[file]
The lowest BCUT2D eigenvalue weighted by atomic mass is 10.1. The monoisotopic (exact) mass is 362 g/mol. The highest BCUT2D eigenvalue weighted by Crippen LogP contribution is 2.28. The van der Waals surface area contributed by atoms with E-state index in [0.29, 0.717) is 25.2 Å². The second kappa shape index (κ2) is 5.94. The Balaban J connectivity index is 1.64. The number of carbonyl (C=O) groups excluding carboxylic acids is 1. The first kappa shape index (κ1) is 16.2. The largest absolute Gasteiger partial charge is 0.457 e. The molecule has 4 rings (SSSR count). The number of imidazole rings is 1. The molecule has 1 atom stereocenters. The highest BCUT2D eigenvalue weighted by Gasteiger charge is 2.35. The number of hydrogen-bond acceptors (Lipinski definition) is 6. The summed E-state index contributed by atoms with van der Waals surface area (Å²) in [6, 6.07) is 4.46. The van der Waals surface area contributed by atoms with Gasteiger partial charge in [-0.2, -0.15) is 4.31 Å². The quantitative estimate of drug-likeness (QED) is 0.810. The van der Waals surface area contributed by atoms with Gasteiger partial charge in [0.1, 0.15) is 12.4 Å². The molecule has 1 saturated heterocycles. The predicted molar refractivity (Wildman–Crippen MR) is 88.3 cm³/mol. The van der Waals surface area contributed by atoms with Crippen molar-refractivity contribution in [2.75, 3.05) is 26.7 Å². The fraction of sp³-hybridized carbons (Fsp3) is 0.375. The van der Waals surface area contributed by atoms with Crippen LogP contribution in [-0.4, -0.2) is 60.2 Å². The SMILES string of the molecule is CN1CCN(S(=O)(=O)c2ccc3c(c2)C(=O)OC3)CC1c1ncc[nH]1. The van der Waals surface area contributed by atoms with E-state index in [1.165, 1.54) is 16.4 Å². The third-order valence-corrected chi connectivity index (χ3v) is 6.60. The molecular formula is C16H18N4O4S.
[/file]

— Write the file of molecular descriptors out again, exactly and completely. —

The lowest BCUT2D eigenvalue weighted by atomic mass is 10.1. The monoisotopic (exact) mass is 362 g/mol. The highest BCUT2D eigenvalue weighted by Crippen LogP contribution is 2.28. The van der Waals surface area contributed by atoms with E-state index in [0.29, 0.717) is 25.2 Å². The second kappa shape index (κ2) is 5.94. The Balaban J connectivity index is 1.64. The number of carbonyl (C=O) groups excluding carboxylic acids is 1. The first kappa shape index (κ1) is 16.2. The largest absolute Gasteiger partial charge is 0.457 e. The molecule has 4 rings (SSSR count). The number of imidazole rings is 1. The molecule has 1 atom stereocenters. The highest BCUT2D eigenvalue weighted by Gasteiger charge is 2.35. The number of hydrogen-bond acceptors (Lipinski definition) is 6. The summed E-state index contributed by atoms with van der Waals surface area (Å²) in [6, 6.07) is 4.46. The van der Waals surface area contributed by atoms with Gasteiger partial charge in [-0.2, -0.15) is 4.31 Å². The quantitative estimate of drug-likeness (QED) is 0.810. The van der Waals surface area contributed by atoms with Gasteiger partial charge in [0.1, 0.15) is 12.4 Å². The molecule has 1 saturated heterocycles. The predicted molar refractivity (Wildman–Crippen MR) is 88.3 cm³/mol. The van der Waals surface area contributed by atoms with Crippen molar-refractivity contribution in [2.75, 3.05) is 26.7 Å². The fraction of sp³-hybridized carbons (Fsp3) is 0.375. The van der Waals surface area contributed by atoms with Crippen LogP contribution in [-0.4, -0.2) is 60.2 Å². The SMILES string of the molecule is CN1CCN(S(=O)(=O)c2ccc3c(c2)C(=O)OC3)CC1c1ncc[nH]1. The van der Waals surface area contributed by atoms with E-state index in [1.165, 1.54) is 16.4 Å². The third-order valence-corrected chi connectivity index (χ3v) is 6.60. The molecular formula is C16H18N4O4S.